Pamela Adlon Wanted ‘Better Things’ to End With a ‘Sense of Hope’

“I like where I am,” Sam Fox says during the final episode of “Better Things,” which aired on Monday. “I’m happy. I’m happy. I’m happy.”

If you love “Better Things,” a comedy that ran for five delirious seasons on FX, Sam’s contentment is bittersweet. Sweet because we leave her in such a good place. Bitter in that we have to leave her at all.

Created by Pamela Adlon and Louis CK, the show stars Adlon as Sam, a working actress and single mother navigating a ruthless business and an exhausting home life. That life includes three children — Max (Mikey Madison), Frankie (Hannah Riley) and Duke (Olivia Edwards) — and across the street, Sam’s exacting mother, Phil (Celia Imrie). Adlon wrote or co-wrote about half of the episodes. Since Season 2, she has directed all of them.

Adlon, who was when the show began a mid-list actress and voice-over artist (“King of the Hill,” “Californication”), also has three children. And a demanding mother. “I used to say that FX was paying for my therapy,” she said. “It was an incredible thing to go to work and have all of these people listen to me. Then I would go home and nobody would listen to me.”

After two seasons, the show parted ways with Louis CK, who admitted to sexual misconduct. Adlon stepped up, hiring a writers’ room. And “Better Things” kept going, fructifying into a closely observed and deeply felt portrait of one woman’s over-full life. As James Poniewozik wrote in The New York Times in February: “Few shows on TV have funneled as much complicated feeling through a camera lens as ‘Better Things.’ And the terrific final season lets you have it at full blast.”

Making that final season took some effort. Covid-19 delays meant that some crew members weren’t available, and pandemic protocols prevented Imrie from traveling from her London home to Los Angeles. (Imrie doesn’t fly, and boats were not available.) So Phil’s house was rebuilt on a West London soundstage, and the main cast — plus a shipping container of costumes and props — traveled there to shoot all of her scenes.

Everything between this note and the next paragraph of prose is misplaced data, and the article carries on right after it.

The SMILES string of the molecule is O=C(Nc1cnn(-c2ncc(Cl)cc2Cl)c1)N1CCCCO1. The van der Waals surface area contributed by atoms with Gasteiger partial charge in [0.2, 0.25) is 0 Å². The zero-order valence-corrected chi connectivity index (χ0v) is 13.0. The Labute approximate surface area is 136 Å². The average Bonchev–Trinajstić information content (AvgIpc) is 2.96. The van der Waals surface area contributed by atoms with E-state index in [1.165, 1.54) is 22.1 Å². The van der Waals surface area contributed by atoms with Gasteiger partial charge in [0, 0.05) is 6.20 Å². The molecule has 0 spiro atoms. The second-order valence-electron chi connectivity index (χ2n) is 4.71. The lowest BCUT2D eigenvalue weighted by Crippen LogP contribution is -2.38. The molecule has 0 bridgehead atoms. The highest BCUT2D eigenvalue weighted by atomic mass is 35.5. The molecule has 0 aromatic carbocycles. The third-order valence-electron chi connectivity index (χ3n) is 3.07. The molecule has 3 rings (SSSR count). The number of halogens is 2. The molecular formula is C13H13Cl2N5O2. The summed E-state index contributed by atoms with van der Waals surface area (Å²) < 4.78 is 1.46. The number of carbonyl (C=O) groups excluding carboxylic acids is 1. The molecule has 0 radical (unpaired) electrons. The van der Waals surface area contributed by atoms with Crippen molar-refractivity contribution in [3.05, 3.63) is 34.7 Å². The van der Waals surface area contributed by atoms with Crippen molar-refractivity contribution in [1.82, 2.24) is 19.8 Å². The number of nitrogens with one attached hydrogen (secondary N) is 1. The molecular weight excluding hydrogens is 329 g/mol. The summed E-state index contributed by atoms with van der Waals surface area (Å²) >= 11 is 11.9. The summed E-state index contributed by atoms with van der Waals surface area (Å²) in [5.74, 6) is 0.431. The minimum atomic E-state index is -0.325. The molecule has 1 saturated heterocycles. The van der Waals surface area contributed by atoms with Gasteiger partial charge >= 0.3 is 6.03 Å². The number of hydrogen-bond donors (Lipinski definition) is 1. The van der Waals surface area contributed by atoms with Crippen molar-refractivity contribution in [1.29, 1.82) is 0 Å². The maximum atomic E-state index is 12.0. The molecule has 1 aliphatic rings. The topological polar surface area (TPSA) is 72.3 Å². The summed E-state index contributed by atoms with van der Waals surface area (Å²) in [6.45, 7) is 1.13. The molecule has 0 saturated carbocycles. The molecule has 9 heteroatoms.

“It was the coolest,” Adlon said. She was speaking, via video call, from her Southern California production office, a few weeks before the finale aired. As she wandered through the writers’ room, the sitting room and the kitchen, pausing to rub some cream into her elbow, she spoke — in her shatterproof voice — about how the show had changed, how she had changed and why everything ends with a song. These are edited excerpts from the conversation.

When did you know that this would be the last season?

It was never not going to be the last season. I never knew that I was going to make a Season 2 or 3 or 4 or 5. But before I started this season, the decision was made. When I was having the conversation about it, with my agent and the network, I had such a stomachache. By the end of the conversation, I was excited. It changed the intention, and it really grounded me. Because I wanted to go out with a beautiful bang.

In what sense?

I wanted everybody to be whole and healthy. I wanted a win for Duke, and a win for Max, and a win for Frankie and a win for Phil. And obviously a win for Sam, but not a win that you would expect. After all everybody went through in terms of the shutdown and the world, I really wanted to leave people with a sense of hope that they could do better and be more to each other.

There seemed to be an emphasis in this season on death and rebirth. In the first episode, the statue at the top of the stairs — a constant throughout the series — smashes. And in the final episode it is replaced with something new.